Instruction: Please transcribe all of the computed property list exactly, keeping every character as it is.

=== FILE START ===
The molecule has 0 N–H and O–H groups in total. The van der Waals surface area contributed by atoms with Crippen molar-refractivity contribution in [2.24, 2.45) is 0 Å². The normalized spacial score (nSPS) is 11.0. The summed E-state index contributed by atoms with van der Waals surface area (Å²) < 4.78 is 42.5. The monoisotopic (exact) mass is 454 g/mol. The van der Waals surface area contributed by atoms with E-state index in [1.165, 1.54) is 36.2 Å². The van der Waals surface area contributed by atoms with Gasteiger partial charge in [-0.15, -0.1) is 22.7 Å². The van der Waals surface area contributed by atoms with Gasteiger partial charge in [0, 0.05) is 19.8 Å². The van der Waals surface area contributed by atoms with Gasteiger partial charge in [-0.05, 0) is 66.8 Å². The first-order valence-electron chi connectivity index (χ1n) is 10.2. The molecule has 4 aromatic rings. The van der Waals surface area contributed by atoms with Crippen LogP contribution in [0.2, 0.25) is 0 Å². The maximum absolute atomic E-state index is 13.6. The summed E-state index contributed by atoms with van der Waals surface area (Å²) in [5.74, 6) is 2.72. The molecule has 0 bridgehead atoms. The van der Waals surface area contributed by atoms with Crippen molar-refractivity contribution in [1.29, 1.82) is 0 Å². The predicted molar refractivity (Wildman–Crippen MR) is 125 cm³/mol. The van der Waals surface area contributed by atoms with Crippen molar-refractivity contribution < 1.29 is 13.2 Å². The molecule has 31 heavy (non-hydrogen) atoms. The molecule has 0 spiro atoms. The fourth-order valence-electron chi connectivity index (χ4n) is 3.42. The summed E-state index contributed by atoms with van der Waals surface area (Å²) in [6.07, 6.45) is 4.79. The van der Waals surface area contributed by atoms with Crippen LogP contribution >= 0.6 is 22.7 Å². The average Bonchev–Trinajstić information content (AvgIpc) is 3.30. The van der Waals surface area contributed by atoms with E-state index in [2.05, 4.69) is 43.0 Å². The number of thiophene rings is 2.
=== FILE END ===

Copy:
The molecule has 0 N–H and O–H groups in total. The van der Waals surface area contributed by atoms with Crippen molar-refractivity contribution in [2.24, 2.45) is 0 Å². The normalized spacial score (nSPS) is 11.0. The summed E-state index contributed by atoms with van der Waals surface area (Å²) < 4.78 is 42.5. The monoisotopic (exact) mass is 454 g/mol. The van der Waals surface area contributed by atoms with E-state index in [1.165, 1.54) is 36.2 Å². The van der Waals surface area contributed by atoms with Gasteiger partial charge in [-0.15, -0.1) is 22.7 Å². The van der Waals surface area contributed by atoms with Gasteiger partial charge in [0, 0.05) is 19.8 Å². The van der Waals surface area contributed by atoms with Gasteiger partial charge in [-0.05, 0) is 66.8 Å². The first-order valence-electron chi connectivity index (χ1n) is 10.2. The molecule has 4 aromatic rings. The van der Waals surface area contributed by atoms with Crippen LogP contribution in [0.2, 0.25) is 0 Å². The maximum absolute atomic E-state index is 13.6. The summed E-state index contributed by atoms with van der Waals surface area (Å²) in [5.74, 6) is 2.72. The molecule has 0 bridgehead atoms. The van der Waals surface area contributed by atoms with Crippen molar-refractivity contribution in [1.29, 1.82) is 0 Å². The predicted molar refractivity (Wildman–Crippen MR) is 125 cm³/mol. The van der Waals surface area contributed by atoms with Crippen molar-refractivity contribution < 1.29 is 13.2 Å². The molecule has 31 heavy (non-hydrogen) atoms. The molecule has 0 spiro atoms. The fourth-order valence-electron chi connectivity index (χ4n) is 3.42. The summed E-state index contributed by atoms with van der Waals surface area (Å²) in [6.07, 6.45) is 4.79. The van der Waals surface area contributed by atoms with Crippen LogP contribution >= 0.6 is 22.7 Å². The average Bonchev–Trinajstić information content (AvgIpc) is 3.30. The van der Waals surface area contributed by atoms with E-state index in [2.05, 4.69) is 43.0 Å². The number of thiophene rings is 2.